Gastown and My Final Explorations

After my extremely interesting walking tour of the Downtown East Side I decided to round out my exploration of the city with another bicycling trip. In my mind, bicycling is just the perfect way to discover a city, it gives you greater range than walking, you don’t need to wait around for buses, and you get exercise at the same time -bonus!

I realized that I had not even seen Gastown yet, which gave me a perfect excuse for another round of exploring. I went to Spokes Bicycle Rentals again, talked to Phil who had been so helpful to me on Saturday in my exploration of Stanley Park and off I went for another few hours, to see just a bit more of Vancouver before I had to leave. I decided to ride back to the Downtown East Side since I wasn’t able to take any photos during the walking tour. I rode along the waterfront trail past Canada Place and the Harbour Centre to the east side of town.

The Sun Tower

I closely retraced my steps from this morning’s walking tour on the bicycle and took some pictures of some of the buildings along the way. One place that definitely stood out was the Sun Tower, a building created between 1911 and 1912 that used to be the headquarters of the Vancouver Sun. I rode through Chinatown again, which still had such an unusually orderly and organized feel to it.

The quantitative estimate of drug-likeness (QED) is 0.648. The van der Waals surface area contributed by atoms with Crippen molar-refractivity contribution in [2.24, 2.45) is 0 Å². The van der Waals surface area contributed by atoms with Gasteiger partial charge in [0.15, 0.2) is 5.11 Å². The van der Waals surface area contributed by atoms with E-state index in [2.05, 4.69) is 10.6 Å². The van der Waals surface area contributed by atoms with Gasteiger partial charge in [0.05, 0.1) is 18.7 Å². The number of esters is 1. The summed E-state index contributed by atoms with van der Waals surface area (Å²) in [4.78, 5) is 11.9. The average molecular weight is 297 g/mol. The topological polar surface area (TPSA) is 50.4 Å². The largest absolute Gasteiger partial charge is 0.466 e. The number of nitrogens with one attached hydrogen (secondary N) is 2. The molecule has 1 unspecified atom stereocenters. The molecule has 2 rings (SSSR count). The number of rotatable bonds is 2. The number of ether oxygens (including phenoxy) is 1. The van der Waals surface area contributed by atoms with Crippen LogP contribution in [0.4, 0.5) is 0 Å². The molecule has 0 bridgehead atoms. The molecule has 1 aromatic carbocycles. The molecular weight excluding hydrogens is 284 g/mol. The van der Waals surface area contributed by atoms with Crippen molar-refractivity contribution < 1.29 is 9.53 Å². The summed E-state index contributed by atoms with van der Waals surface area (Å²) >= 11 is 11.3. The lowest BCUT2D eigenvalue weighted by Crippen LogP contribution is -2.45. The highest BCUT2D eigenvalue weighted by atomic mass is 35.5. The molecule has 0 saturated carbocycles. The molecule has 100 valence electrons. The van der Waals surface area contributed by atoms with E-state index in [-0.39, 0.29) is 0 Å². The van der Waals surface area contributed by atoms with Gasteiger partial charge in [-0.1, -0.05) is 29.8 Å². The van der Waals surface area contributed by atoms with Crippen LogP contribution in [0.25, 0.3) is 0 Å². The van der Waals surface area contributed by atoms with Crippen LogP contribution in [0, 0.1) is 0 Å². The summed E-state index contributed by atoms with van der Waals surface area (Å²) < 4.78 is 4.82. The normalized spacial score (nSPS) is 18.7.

Then I explored Gastown, one of Vancouver’s most historic areas. Its founding father was a loquacious saloon owner: John “Gassy Jack” Deighton, who, in 1867, built a saloon near the corner of Carrall and Water Streets to profit from the local lumber mill workers and gold prospectors on their way to the Yukon. By the 1870s, Gastown was a multicultural community, complete with saloons, hotels and grocery stores, brought into town because Vancouver had been chosen as the Canadian Pacific Railroad terminus.

“Gassy Jack” with Storeyum promoters

By 1886 it had 1,000 buildings and 3,000 residents. Then, in 1886, a blaze broke out and burned the town to the ground. Although destroying the town, this fire started the biggest building boom in West Coast history. After an economic decline in the early part of the 20th century, Gastown became a virtual backwater from the 1930s to 1950s until a group of local merchants and property owners put it back on the map in the 1960s by renovating the historic buildings and turning them into one of the city’s top tourist attractions.

Vancouver’s famous Steam Clock

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